We feel out of control and guilty about what we just said (or at least we know we will feel bad about it later, even though we are determined to “be right” in that moment). We feel like we are past the point of no return here—but we aren’t. At any moment, we can get a grip and start over.
Here’s an effective way to “win” an argument—simply end it. Ask for others to let you start over, or join you in starting over. And apologize—there’s nothing much more disarming than that. Extra bonus points if a hug accompanies your request.
Just try again. Sure, everyone remembers what you just said and how you acted, but they want you to do better too. So try it—begin again, and this time let your radiance guide your words and actions.
4. Have a mantra ready.
Have a pre-programmed mantra you can say to yourself in challenging times. During those moments when you feel like your brain is just not thinking clearly, you’ll have something to grasp onto—a little reminder to help create a window for your highest self to shine through.
Maybe your mantra could be “In this moment now, I am thankful.” Perhaps it could be, “I see love in all places” or “I am radiate love and acceptance” or “Even now, I choose love.”
You could even just repeat four or five of your best qualities in a sing-song voice. It’s really tough to remain grumpy when you repeat your best qualities ten times in a happy voice: “Patient, friendly, loving, creative, insightful.”
Choose a mantra that resonates with you, and say it to yourself over and over when you are battling with the grumpies. (And say it when you’re not battling with the grumpies—to help get it programmed into your
head—so when you are grumpy you will remember to use it.) I write my mantras and key words on post-it notes and stick them on my bathroom mirror and computer monitor—great little reminders I’ll see throughout the day.
5. Give someone a hug.
Hugging is powerful, and slow hugs are even better. Hugging brings us right back to our priorities—to give and receive love. Hugging helps us get back to our radiance in an instant.
We are actively connecting with the love and light within and giving it to someone else. And what we are giving to anther, we are also giving to ourselves. Hugging can help interrupt the cycle of grumpiness, so give someone a hug!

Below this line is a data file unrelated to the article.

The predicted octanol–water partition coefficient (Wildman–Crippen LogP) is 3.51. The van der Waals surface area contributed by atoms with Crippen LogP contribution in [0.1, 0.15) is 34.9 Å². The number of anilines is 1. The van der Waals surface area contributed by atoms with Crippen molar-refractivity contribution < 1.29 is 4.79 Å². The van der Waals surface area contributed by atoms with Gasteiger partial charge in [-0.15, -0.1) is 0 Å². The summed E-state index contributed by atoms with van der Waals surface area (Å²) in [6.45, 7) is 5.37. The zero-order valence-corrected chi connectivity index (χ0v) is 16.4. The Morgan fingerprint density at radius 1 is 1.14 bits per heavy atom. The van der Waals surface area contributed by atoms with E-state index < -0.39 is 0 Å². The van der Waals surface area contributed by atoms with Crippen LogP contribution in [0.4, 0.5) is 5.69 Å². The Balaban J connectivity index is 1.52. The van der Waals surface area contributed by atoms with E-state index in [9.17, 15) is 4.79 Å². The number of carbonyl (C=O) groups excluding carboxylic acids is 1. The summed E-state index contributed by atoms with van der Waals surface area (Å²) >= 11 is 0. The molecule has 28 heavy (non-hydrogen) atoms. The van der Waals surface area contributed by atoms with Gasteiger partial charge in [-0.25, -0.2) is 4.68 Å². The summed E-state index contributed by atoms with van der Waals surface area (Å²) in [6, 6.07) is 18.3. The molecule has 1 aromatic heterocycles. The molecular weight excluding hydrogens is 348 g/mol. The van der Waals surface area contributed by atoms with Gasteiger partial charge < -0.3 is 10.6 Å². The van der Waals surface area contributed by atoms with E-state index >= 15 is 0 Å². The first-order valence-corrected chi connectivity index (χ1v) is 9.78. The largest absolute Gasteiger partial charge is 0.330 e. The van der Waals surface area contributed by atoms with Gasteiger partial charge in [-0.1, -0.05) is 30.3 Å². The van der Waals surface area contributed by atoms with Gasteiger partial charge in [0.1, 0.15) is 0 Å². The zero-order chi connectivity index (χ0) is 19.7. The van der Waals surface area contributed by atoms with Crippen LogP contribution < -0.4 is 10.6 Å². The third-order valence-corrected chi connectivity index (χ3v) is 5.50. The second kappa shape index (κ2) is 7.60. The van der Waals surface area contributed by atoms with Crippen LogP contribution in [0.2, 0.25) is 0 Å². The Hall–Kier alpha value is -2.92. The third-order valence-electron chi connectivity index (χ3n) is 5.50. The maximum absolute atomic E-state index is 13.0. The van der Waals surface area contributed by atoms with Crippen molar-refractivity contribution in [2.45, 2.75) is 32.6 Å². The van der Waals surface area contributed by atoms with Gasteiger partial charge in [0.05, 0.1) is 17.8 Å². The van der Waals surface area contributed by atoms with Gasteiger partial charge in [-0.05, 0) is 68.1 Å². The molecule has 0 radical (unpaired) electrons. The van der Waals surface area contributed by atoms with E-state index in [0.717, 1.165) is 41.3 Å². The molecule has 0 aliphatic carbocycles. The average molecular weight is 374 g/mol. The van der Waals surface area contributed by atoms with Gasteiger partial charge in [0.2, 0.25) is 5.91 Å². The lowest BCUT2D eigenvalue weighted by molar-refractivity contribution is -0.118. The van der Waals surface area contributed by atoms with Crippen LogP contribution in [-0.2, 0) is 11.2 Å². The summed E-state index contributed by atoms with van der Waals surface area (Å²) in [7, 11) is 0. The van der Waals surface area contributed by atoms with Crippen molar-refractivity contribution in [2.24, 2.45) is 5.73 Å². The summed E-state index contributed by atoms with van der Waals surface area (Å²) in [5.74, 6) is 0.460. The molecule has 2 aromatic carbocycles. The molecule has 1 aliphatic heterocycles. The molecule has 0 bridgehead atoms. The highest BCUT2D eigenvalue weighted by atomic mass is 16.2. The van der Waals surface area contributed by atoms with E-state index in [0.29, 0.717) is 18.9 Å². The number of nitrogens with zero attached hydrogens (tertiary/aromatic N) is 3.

6. When you don’t have anything nice to say, don’t say anything at all.
Seriously, take a deep breath and just be quiet. Sometimes there are moments when we just really need to do what grandma always said, and bite our tongue. You will save yourself and others a lot of pain and disappointment if you can just manage to not say mean things when you are feeling grumpy.
If you can’t say anything encouraging, kind or productive—and you’re feeling out of control and cranky, like you just want to be alone in your bed with a cheese pizza—one of the best things you can do is just to remain silent until the moment passes.
7. Forgive yourself and others.
This can be a hard one when you’ve let yourself down. You promised yourself you’d stay in a good mood—eat snacks and get good rest—but now you’ve gone and thrown all of that away. You’re cranky, irritable and annoying to everyone around you.
Perhaps you’ve been short with your loved ones, complained about something that bothered you and blew it way out of proportion. Again, no excuses here for poor behavior, but there’s no need to hold a grudge against yourself. Try to be understanding and compassionate.
We all say things we don’t mean sometimes. It hurts, it sucks and we all wish we could take it back. Forgive yourself, and forgive your loved ones. Be patient and loving and gentle with yourself and with others.
We all have moments of grumpiness, but they are only temporary. The better can we identify them, the easier it is to move through them with gentleness, compassion and patience.
Allowing the grumpiness to pass with self care and kindness, eases our path back to radiance.
Author: Betsy Havens
Editor: Yoli Ramazzina
Photo: Flickr/JD Hancock